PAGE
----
I’m on a roll today and writing for my column just wasn’t sufficient. If you’re curious what has me so verbose, check it out in the link above.
I can’t get over how much time and effort I have wasted throughout my life, being confused about motivation and obligation. Granted, I’m not the only one but I think we do not only ourselves but our children a disservice when we teach them to attain through obligation instead of through motivation. My grandfather used to say he could motivate a recalcitrant child by placing his boot on the seat of their pants. In truth, this isn’t motivation, it is obligation. The child is obligated to perform in a certain way or receive a kick in the caboose. Would the performance be more meaningful if instead of the implied threat, the performance brought a desired reward with it? For example, instead of my grandfather’s boot, he could have told the child, if you do this, you will gain this?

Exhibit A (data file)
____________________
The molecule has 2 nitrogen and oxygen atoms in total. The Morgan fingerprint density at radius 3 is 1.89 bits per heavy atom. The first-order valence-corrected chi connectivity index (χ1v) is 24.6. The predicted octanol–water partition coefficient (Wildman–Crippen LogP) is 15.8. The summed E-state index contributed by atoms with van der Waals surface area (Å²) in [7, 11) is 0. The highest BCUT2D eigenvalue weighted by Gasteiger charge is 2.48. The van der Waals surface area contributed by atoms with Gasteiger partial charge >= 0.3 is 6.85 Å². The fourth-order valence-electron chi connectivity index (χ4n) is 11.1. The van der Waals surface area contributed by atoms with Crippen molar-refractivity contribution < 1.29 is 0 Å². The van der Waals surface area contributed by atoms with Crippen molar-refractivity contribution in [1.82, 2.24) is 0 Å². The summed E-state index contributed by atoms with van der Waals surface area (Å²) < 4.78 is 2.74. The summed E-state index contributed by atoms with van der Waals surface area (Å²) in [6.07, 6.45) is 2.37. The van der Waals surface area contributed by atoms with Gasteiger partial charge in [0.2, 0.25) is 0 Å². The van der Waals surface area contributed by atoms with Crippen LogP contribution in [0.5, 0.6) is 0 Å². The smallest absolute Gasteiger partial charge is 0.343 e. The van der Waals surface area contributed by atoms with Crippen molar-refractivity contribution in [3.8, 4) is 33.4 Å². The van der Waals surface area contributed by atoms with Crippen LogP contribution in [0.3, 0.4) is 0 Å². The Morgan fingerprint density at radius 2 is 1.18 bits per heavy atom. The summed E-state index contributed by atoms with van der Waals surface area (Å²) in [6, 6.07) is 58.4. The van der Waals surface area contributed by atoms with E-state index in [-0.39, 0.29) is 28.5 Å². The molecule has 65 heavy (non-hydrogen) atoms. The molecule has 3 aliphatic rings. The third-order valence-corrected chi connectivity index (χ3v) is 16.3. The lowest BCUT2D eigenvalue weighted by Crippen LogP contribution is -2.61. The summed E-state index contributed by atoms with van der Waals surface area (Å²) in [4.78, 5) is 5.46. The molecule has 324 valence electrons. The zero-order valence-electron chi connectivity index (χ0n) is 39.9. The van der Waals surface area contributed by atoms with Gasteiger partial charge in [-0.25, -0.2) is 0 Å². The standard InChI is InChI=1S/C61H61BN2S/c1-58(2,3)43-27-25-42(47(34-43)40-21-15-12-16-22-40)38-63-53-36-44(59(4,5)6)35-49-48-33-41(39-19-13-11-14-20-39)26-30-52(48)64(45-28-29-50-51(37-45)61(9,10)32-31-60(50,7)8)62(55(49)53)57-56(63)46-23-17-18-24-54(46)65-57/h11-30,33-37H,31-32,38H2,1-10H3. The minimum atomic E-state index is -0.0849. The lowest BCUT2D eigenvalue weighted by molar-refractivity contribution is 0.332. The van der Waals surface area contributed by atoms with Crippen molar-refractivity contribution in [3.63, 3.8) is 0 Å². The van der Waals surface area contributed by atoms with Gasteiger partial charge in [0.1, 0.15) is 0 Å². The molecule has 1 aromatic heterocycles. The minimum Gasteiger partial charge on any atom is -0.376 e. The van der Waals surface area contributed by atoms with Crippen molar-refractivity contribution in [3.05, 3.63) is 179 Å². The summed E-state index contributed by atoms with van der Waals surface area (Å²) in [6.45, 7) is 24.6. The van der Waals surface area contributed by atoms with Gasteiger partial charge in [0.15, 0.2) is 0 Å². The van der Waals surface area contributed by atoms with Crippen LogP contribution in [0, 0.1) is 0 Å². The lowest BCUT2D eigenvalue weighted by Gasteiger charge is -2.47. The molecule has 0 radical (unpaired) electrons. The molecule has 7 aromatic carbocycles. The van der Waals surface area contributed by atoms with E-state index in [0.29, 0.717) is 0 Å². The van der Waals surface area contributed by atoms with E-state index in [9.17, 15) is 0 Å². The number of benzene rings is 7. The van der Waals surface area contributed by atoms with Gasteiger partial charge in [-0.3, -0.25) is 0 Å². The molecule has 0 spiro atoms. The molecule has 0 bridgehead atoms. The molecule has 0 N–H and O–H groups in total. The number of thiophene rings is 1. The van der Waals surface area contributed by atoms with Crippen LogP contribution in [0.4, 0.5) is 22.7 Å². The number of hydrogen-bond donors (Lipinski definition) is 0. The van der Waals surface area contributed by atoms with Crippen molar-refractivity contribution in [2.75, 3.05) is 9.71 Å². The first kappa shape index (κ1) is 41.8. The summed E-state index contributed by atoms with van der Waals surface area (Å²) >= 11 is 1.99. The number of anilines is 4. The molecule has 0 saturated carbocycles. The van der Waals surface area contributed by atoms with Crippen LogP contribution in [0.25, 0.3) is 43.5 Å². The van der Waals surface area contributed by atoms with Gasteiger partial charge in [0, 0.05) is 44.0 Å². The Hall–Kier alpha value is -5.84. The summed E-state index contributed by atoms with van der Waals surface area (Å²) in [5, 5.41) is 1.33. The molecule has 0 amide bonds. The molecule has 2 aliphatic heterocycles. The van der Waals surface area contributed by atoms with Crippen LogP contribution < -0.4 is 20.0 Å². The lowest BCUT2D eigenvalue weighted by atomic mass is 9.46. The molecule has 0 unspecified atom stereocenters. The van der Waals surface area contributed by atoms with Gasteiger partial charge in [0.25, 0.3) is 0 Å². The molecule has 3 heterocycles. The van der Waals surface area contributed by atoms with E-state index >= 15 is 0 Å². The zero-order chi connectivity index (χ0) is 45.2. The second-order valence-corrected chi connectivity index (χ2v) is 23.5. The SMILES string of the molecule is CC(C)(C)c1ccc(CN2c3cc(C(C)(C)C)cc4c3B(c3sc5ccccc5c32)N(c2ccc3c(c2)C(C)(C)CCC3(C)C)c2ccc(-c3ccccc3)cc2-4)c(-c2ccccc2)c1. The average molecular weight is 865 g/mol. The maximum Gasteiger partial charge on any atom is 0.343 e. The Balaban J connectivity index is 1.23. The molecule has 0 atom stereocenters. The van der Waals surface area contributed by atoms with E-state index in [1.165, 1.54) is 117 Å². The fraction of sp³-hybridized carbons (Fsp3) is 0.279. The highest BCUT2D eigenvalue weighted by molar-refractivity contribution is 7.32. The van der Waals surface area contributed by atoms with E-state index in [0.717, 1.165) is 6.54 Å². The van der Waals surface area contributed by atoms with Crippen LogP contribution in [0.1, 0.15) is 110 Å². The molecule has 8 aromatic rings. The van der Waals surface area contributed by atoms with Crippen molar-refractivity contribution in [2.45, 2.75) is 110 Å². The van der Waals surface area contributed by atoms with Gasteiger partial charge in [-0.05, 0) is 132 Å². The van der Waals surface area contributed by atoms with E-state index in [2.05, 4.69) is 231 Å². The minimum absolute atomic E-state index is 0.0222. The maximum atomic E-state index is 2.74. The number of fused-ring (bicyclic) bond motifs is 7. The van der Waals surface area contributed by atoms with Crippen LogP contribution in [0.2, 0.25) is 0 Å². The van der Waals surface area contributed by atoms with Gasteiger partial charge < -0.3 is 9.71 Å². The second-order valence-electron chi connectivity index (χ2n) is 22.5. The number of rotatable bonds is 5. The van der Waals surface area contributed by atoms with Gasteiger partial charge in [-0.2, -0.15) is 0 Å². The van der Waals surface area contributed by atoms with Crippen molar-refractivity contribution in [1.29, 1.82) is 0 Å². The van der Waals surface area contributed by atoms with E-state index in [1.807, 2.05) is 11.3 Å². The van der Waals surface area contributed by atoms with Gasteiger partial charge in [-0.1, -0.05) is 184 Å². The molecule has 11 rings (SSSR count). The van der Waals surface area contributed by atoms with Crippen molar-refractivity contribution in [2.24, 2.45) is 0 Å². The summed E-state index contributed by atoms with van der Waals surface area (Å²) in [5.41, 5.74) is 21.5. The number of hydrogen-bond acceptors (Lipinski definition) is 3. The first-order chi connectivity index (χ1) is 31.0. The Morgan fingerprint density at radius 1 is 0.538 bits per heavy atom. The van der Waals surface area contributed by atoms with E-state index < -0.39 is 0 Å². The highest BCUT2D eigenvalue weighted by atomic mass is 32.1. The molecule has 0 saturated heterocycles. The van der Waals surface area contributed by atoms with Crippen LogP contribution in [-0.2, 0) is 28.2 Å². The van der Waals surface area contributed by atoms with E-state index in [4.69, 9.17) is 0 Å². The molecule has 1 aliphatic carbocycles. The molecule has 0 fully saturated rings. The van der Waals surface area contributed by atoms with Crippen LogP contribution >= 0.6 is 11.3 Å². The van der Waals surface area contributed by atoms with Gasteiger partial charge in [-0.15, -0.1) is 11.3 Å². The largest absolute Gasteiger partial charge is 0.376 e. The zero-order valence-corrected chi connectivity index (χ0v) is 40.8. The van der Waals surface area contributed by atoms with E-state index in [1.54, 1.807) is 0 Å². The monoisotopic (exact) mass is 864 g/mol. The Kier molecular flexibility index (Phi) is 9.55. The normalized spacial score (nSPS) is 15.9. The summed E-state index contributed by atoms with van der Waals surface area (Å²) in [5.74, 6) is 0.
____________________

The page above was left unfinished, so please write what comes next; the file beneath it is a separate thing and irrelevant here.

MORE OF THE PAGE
Now, some may call this bribery, and if used negatively, that is what it is. However, if used in a positive manner, it is a reward. Be honest with yourself, wouldn’t you rather do something because you can see and you want the reward that you’ll receive by doing the task? It sure beats doing the task because you don’t really have any other viable choice. And yet, we continue to teach our children obligation instead of motivation. What’s wrong with this picture?